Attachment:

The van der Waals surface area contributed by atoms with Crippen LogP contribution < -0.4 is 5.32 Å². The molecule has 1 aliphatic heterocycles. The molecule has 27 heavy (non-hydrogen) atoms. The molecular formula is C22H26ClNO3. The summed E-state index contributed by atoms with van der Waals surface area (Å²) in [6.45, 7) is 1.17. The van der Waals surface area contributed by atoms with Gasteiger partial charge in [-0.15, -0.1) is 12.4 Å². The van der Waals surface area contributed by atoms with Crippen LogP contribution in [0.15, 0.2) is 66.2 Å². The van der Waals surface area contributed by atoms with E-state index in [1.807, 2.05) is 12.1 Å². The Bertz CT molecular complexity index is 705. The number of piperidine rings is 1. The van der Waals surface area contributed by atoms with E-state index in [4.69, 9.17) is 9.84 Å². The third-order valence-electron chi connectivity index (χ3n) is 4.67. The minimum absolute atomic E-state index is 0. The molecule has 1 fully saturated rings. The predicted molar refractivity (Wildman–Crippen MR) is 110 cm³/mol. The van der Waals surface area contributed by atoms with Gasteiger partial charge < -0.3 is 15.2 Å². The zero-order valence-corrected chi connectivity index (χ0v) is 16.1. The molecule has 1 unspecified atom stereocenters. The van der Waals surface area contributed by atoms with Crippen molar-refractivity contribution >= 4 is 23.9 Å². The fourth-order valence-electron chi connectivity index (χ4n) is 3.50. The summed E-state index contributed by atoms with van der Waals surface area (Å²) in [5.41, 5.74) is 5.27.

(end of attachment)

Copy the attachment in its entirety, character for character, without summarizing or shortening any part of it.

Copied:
The van der Waals surface area contributed by atoms with Crippen LogP contribution < -0.4 is 5.32 Å². The molecule has 1 aliphatic heterocycles. The molecule has 27 heavy (non-hydrogen) atoms. The molecular formula is C22H26ClNO3. The summed E-state index contributed by atoms with van der Waals surface area (Å²) in [6.45, 7) is 1.17. The van der Waals surface area contributed by atoms with Gasteiger partial charge in [-0.15, -0.1) is 12.4 Å². The van der Waals surface area contributed by atoms with Crippen LogP contribution in [0.15, 0.2) is 66.2 Å². The van der Waals surface area contributed by atoms with E-state index in [1.807, 2.05) is 12.1 Å². The Bertz CT molecular complexity index is 705. The number of piperidine rings is 1. The van der Waals surface area contributed by atoms with E-state index in [4.69, 9.17) is 9.84 Å². The third-order valence-electron chi connectivity index (χ3n) is 4.67. The minimum absolute atomic E-state index is 0. The molecule has 1 fully saturated rings. The predicted molar refractivity (Wildman–Crippen MR) is 110 cm³/mol. The van der Waals surface area contributed by atoms with Gasteiger partial charge < -0.3 is 15.2 Å². The zero-order valence-corrected chi connectivity index (χ0v) is 16.1. The molecule has 1 unspecified atom stereocenters. The van der Waals surface area contributed by atoms with Crippen molar-refractivity contribution >= 4 is 23.9 Å². The fourth-order valence-electron chi connectivity index (χ4n) is 3.50. The summed E-state index contributed by atoms with van der Waals surface area (Å²) in [5.41, 5.74) is 5.27.